Cantonese dim sum is a traditional south Chinese tradition still very much alive in Macau and we love it! It’s a casual way to meet up for a bite with friends or family over flavorsome food. Not only are these delicate dishes wholesome, but the places where you can enjoy them are so stylish! Of course, you can eat dim sum all over Macau, Hong Kong, and other southern cities in China, but one of our all-time favorite tea houses is Long Wa. Look at the Mao Tse Tung posters on the walls, beautiful wooden bird cages by the windows, the actual windows and the balcony itself. Almost always wide open, they allow for a cool breeze inside the restaurant.
Set in front of the Red Market, this eatery is tucked in a big room up a narrow set of stairs. This is one of three remaining traditional tea houses in Macau, and it is like stepping back in time all the way to the 60s in town. From the green and yellow decor to the handwritten menu, every detail transports us to Macau of yesteryear.
Come early–that means around 11:00am or noon–to secure a nice window seat for yourself and observe the interactions between the locals in the morning. See old couples reading the newspaper, bird lovers gathering around, and also tourists checking out the antiques and Chinese calligraphy collected by the owner. Food also runs out pretty fast after 12:00pm, so be sure to get there earlier than that. The restaurant closes at 2:00pm.
Tea to go with your dim sum
First, choose your tea. Some of the most common options are jasmine, pu-erh, iron Buddha, and oolong. While jasmine and oolong tea are easy-to-drink green teas, if you want to try something different, iron Buddha is a nice option.
Pu-erh is usually a classic tea to have at this kind of place, but only suitable for real tea lovers: while some describe its scent and taste to be similar to dirt, others would say it tastes like raw fish. There are, of course, different types and qualities of tea, so keep that in mind. If you want it light and clearer, make sure to get the first few cups; it gets stronger and darker as it sits in the pot. Your tea will come with a bowl of boiling water too, but please don’t drink the water: this is meant for you to rinse the bowls, cups, and chopsticks with which you’ll eat.
What to order
There is a small menu on the table, but you can actually just grab any dim sum from the trolley next to the staircase. One of our go-to options is siu mai–steamed dumplings with pork and sometimes mushroom wrapped inside. Steamed meatballs are another one of our favorites. It is made with minced beef and water chestnut to give it a special texture that differs from Western meatballs. To prevent the bottom of the meatballs from sticking to the dish, there is usually a thin layer of tofu skin.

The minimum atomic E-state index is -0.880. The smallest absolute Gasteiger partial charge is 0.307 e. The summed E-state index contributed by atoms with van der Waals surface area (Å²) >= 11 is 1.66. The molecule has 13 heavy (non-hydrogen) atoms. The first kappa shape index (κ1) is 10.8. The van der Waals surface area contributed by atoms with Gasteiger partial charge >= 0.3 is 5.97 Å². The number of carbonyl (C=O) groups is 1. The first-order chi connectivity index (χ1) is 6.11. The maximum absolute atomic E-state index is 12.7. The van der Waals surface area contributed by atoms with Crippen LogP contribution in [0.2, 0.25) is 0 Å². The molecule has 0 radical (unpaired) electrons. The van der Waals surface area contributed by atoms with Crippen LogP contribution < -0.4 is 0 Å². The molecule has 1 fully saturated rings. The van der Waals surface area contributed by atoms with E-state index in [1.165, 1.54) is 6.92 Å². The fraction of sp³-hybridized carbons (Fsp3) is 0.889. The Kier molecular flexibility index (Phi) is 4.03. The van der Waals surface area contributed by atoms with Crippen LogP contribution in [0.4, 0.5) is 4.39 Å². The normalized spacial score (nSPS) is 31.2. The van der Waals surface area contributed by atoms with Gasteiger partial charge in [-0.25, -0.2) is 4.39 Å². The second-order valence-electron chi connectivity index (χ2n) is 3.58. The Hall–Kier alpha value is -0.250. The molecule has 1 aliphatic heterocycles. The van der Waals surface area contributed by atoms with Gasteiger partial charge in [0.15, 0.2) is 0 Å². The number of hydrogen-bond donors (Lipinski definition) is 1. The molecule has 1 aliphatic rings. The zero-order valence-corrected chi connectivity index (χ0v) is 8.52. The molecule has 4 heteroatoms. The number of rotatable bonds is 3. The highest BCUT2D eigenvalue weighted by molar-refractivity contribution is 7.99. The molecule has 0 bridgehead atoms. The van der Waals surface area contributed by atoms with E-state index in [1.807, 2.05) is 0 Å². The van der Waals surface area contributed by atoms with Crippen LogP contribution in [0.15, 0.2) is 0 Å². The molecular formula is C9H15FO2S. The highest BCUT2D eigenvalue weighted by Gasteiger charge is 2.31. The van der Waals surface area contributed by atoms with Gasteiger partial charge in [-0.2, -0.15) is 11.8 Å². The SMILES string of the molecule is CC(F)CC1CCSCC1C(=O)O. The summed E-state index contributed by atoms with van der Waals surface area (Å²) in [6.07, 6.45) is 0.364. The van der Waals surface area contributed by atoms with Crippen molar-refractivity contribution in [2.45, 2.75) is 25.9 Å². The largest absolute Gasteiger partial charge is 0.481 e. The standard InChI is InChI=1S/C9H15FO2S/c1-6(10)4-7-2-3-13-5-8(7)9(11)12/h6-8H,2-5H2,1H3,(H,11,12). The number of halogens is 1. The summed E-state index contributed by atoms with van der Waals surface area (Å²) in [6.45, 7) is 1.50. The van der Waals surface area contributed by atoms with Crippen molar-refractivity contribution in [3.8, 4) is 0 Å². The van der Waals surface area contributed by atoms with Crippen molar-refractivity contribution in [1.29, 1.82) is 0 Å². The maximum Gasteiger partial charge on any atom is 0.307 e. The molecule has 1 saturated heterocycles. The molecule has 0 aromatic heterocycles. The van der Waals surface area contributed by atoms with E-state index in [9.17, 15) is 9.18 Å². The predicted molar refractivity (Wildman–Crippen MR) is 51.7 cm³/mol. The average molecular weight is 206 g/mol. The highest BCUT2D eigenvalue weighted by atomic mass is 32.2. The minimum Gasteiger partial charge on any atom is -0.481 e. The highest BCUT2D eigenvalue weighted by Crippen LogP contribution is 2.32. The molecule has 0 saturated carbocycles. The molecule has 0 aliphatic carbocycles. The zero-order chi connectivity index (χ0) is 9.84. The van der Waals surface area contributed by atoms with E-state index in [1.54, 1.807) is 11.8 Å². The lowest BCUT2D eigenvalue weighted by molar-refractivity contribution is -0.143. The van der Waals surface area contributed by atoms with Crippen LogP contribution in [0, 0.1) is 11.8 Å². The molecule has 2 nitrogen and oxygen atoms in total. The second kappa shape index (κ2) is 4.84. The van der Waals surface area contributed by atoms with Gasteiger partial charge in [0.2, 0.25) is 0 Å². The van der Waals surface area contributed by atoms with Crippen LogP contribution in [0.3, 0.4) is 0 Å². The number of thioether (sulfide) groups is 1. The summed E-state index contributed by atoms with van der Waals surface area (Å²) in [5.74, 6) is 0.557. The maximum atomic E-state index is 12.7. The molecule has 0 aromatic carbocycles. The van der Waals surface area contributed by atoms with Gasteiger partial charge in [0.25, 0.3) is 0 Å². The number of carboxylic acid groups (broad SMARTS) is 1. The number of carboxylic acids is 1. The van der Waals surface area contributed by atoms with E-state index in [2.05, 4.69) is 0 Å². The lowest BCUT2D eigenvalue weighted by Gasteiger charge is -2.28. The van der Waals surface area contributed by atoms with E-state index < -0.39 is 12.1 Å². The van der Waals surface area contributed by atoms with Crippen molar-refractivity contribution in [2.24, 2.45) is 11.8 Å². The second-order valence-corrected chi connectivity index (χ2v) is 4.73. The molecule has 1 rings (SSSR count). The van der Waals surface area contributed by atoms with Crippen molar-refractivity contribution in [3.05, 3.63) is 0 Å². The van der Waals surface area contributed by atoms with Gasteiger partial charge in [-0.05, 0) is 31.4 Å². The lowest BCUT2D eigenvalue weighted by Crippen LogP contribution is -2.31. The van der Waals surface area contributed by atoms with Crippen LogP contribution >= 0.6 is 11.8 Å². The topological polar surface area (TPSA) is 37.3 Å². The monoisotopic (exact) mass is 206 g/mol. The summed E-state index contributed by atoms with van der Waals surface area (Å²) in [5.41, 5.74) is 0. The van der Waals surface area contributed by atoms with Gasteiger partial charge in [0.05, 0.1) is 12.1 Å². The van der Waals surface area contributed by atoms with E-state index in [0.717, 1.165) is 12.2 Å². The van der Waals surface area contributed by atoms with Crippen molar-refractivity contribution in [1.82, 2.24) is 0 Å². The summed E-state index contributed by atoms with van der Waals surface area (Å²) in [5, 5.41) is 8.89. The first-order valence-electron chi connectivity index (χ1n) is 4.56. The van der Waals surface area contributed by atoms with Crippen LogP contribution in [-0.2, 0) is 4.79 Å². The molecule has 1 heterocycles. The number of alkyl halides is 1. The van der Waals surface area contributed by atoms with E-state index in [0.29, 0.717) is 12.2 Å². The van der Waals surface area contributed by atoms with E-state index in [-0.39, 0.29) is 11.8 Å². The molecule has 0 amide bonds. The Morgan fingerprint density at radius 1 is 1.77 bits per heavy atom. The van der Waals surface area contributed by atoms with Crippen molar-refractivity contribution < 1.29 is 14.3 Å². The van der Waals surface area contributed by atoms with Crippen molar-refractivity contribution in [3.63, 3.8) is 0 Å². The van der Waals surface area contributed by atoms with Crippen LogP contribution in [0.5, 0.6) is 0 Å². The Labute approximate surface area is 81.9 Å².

We also love their dim sum-style pork ribs. The way they steam the pork ribs here maintains the tenderness without losing any flavor. A dish that might be puzzling for some foreigners is chicken feet. In Chinese, they are often called “phoenix feet”, and it is one of the specialties of southeastern Chinese cuisine. Older locals believe that eating chicken feet will give you stronger bones and muscles. If you’re not into steamed food, there are other options: stir-fried noodles with beef and vegetables, rice noodles with curry, and different kinds of fried rice.
The unassuming-looking yellow steamed cake is actually full of fragrance and texture. In Chinese, some people call it the Malay cake, however, there isn’t much evidence to support the origins of its name. Some say that this dish was a variation of cake in a British afternoon tea set, brought after the colonization of Malaysia. Nevertheless, this cake is a great dish for your dim sum spread.
Located right next to the Red Market since 1962, Long Wa Tea House has long been a popular place for morning and afternoon tea amongst locals. Look for the pastel yellow building and follow the stairs up and step into 1960s Macau.
Also read: Great Places to Grab a Bite in Horta e Costa
Opening hours: Daily, 7:00am–2:00pm
Long Wa Tea House 3 Rua Norte do Mercado Almirante Lacerda, Macau, +853 2857 4456 (no booking is required)
This article was originally written by Avalyn Acland in 2017 and updated by Leonor Sá Machado in August 2020.